R Timeline



Vehicles of various models have always been popular in movies. Visually, the 2017 Nissan GT-R also comes with styling updates, larger V-Motion grill, new lip spoiler, front and rear bumpers on the outside and a luxurious Nappa leather interior on the inside. Only available in a two-door coupe version, the second-generation (C110) Nissan Skyline GT-R was the sign of things to come.

Let's hope that this doesn't mean that existing models are parked in garages and never driven, because driving is exactly what Nissan intended this GT-R to do. The V-Spec II (the V” stands for victory,” by the way) comes with all of the goodies that the original V-Spec had, but it's even harder-edged thanks to increased stiffness and lighter weight (primarily due to a special carbon fiber hood, spotted at a distance by the small NACA duct).

That said, oiling can be an issue for the former, as the early cars have narrow-drive oil pumps. Car magazines loved the Z, and rightly so, as its combination of power, looks, and performance is captivating. The Nissan GT-R has got an ideally sized, fuel-efficient and high performance engine.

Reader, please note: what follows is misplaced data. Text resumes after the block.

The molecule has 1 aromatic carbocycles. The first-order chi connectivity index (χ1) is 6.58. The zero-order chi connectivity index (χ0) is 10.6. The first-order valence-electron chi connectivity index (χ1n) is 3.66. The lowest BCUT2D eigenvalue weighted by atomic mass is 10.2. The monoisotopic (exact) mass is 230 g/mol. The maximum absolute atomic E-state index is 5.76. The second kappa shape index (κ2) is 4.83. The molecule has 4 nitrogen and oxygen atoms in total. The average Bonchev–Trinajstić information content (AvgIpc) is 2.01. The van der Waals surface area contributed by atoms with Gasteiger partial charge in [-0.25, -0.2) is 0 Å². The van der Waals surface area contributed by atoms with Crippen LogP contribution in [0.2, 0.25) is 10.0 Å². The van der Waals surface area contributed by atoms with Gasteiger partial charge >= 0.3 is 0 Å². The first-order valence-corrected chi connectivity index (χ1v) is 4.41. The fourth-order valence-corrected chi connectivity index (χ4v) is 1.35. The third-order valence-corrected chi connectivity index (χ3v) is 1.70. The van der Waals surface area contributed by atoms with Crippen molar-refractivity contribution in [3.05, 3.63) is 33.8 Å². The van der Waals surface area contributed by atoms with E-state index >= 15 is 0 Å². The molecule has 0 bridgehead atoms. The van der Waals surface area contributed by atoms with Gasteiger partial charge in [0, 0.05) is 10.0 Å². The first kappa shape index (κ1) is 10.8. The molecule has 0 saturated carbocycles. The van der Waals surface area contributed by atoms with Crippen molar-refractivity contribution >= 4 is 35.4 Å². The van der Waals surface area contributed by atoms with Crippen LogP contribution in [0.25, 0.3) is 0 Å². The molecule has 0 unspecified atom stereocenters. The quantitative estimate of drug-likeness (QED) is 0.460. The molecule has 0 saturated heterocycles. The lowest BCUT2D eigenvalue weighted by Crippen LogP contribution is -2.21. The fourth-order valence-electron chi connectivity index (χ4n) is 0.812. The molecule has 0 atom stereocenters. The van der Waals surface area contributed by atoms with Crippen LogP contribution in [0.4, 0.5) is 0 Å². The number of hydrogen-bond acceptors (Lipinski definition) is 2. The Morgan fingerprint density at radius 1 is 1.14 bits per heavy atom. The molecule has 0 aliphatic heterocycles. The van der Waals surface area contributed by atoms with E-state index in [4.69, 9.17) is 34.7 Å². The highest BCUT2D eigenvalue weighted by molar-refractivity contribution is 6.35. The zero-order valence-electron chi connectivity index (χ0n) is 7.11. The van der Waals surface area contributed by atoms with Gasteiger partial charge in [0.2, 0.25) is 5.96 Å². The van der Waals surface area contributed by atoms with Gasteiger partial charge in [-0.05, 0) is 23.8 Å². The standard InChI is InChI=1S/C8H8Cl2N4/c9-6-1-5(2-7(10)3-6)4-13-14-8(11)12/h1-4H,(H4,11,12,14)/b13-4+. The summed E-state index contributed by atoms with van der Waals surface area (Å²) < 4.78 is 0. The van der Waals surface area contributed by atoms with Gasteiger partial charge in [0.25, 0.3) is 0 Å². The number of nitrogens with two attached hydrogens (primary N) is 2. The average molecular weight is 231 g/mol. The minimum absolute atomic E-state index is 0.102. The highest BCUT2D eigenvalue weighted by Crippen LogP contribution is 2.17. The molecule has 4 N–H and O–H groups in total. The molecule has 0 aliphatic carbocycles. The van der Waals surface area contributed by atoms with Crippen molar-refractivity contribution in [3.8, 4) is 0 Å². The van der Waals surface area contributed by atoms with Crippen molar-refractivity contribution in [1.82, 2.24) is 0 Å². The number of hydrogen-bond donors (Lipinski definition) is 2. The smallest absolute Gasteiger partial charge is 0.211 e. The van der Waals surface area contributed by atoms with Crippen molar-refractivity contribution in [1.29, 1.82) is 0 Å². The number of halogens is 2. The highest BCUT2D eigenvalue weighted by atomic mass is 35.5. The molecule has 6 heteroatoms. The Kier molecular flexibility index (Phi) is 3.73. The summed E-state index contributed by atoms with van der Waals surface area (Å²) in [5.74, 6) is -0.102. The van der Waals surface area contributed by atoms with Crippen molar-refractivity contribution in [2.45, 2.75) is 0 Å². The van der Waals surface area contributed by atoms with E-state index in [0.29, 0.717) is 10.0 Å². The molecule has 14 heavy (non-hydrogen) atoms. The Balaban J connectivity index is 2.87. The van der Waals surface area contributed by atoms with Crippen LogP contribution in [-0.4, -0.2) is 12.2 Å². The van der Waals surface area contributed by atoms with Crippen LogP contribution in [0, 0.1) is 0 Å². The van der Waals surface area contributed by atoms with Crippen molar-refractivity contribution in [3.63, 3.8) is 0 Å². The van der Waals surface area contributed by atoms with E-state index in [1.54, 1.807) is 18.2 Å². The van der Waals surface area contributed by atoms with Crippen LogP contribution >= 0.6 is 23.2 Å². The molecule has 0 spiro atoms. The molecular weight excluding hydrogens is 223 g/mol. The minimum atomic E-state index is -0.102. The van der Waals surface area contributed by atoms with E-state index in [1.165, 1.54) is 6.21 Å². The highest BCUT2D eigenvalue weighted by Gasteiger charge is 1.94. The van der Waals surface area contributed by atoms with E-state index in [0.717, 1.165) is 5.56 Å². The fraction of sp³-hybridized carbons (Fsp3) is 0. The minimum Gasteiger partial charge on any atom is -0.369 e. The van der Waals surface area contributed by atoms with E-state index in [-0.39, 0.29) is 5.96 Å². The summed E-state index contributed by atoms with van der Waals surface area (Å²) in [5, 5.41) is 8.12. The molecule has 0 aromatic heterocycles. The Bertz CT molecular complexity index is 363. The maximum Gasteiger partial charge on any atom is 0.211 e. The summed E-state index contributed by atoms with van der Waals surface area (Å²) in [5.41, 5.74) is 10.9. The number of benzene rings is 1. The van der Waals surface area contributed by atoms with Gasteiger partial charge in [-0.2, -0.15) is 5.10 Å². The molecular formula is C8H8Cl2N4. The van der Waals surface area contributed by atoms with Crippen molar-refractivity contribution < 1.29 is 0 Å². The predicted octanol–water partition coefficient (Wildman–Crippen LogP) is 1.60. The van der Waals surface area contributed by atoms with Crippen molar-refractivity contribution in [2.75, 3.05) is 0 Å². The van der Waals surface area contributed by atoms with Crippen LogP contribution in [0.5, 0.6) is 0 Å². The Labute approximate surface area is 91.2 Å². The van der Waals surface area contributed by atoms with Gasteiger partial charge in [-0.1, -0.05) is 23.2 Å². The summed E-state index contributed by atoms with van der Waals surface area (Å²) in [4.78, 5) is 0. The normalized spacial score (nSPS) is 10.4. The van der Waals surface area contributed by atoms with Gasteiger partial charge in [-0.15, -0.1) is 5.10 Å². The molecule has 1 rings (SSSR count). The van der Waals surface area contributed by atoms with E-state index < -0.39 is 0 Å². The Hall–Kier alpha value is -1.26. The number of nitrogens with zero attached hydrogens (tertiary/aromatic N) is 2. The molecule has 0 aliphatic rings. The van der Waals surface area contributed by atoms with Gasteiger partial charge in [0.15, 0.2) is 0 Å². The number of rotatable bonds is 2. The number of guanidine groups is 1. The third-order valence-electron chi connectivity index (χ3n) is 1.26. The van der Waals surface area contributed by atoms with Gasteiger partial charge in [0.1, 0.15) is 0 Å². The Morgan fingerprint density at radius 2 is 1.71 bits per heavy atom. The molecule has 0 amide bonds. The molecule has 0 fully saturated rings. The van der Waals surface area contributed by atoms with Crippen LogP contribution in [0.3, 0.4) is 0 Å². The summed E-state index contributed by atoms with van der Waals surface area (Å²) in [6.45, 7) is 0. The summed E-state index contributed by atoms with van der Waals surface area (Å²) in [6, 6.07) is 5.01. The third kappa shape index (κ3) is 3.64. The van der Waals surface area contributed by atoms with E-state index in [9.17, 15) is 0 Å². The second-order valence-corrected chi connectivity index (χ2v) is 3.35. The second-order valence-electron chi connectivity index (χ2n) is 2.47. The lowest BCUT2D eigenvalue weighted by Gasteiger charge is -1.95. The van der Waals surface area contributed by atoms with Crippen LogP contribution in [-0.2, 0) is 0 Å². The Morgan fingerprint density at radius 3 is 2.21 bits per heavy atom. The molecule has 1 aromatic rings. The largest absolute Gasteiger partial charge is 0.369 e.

Available in one primary trim, the 2012 Nissan GTR from Midway Nissan is equipped with many features including: heated power-adjustable seats, satellite radio, Bluetooth, keyless ignition and entry, iPod connectivity, dual-zone automatic climate control, a hard-drive based navigation system, an advanced information monitor and much more.

Starting with the coupe shell of ‘cooking' Skylines, Nissan's engineers aggressively widened the track, necessitating swollen wheelarches. The base Pure model has power features, heated front seats, leather upholstery, navigation, Bluetooth audio streaming, and performance run-flat tires.

The Skyline GT-R is the most popular of these, and we're told that the 49-state certification of this car is relatively straightforward and affordable. Granted, the base price is just over $100,000 for a 2016 model — but even so, the car has always been an extraordinary value for that level of performance.

Of course, power of this magnitude comes at a cost beyond the purchase price - the Nissan GT-R is unlikely to ever return more than 24mpg in fuel economy and VED (road tax) Nissan Skyline GT-R is not cheap. There's no one here that would dare argue it's not the best value for money supercar if raw performance is what you're after.

Leave a Reply

Your email address will not be published. Required fields are marked *